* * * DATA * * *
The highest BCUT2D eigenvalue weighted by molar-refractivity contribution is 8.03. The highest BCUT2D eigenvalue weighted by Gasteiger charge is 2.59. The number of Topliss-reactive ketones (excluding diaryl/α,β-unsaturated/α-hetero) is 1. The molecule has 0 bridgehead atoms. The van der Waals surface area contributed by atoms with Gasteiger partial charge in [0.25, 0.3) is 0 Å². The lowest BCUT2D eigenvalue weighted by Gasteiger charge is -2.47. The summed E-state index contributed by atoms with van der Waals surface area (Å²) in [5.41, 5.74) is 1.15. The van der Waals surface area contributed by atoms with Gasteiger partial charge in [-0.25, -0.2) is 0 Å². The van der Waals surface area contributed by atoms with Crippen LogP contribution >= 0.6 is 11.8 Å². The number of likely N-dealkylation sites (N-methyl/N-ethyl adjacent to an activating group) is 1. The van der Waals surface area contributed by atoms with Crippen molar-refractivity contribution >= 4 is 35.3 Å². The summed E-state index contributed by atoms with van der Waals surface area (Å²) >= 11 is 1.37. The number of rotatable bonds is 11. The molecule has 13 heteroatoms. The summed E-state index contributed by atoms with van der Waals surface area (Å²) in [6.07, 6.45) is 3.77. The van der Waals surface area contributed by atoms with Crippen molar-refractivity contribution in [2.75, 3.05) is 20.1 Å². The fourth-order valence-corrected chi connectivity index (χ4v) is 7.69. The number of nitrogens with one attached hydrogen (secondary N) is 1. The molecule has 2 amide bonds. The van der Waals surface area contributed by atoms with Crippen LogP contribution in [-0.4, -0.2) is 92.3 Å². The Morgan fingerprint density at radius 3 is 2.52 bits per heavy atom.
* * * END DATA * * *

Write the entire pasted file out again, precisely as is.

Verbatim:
The highest BCUT2D eigenvalue weighted by molar-refractivity contribution is 8.03. The highest BCUT2D eigenvalue weighted by Gasteiger charge is 2.59. The number of Topliss-reactive ketones (excluding diaryl/α,β-unsaturated/α-hetero) is 1. The molecule has 0 bridgehead atoms. The van der Waals surface area contributed by atoms with Gasteiger partial charge in [0.25, 0.3) is 0 Å². The lowest BCUT2D eigenvalue weighted by Gasteiger charge is -2.47. The summed E-state index contributed by atoms with van der Waals surface area (Å²) in [5.41, 5.74) is 1.15. The van der Waals surface area contributed by atoms with Gasteiger partial charge in [-0.25, -0.2) is 0 Å². The van der Waals surface area contributed by atoms with Crippen LogP contribution >= 0.6 is 11.8 Å². The number of likely N-dealkylation sites (N-methyl/N-ethyl adjacent to an activating group) is 1. The van der Waals surface area contributed by atoms with Crippen molar-refractivity contribution >= 4 is 35.3 Å². The summed E-state index contributed by atoms with van der Waals surface area (Å²) >= 11 is 1.37. The number of rotatable bonds is 11. The molecule has 13 heteroatoms. The summed E-state index contributed by atoms with van der Waals surface area (Å²) in [6.07, 6.45) is 3.77. The van der Waals surface area contributed by atoms with Crippen molar-refractivity contribution in [2.75, 3.05) is 20.1 Å². The fourth-order valence-corrected chi connectivity index (χ4v) is 7.69. The number of nitrogens with one attached hydrogen (secondary N) is 1. The molecule has 2 amide bonds. The van der Waals surface area contributed by atoms with Crippen LogP contribution in [-0.4, -0.2) is 92.3 Å². The Morgan fingerprint density at radius 3 is 2.52 bits per heavy atom.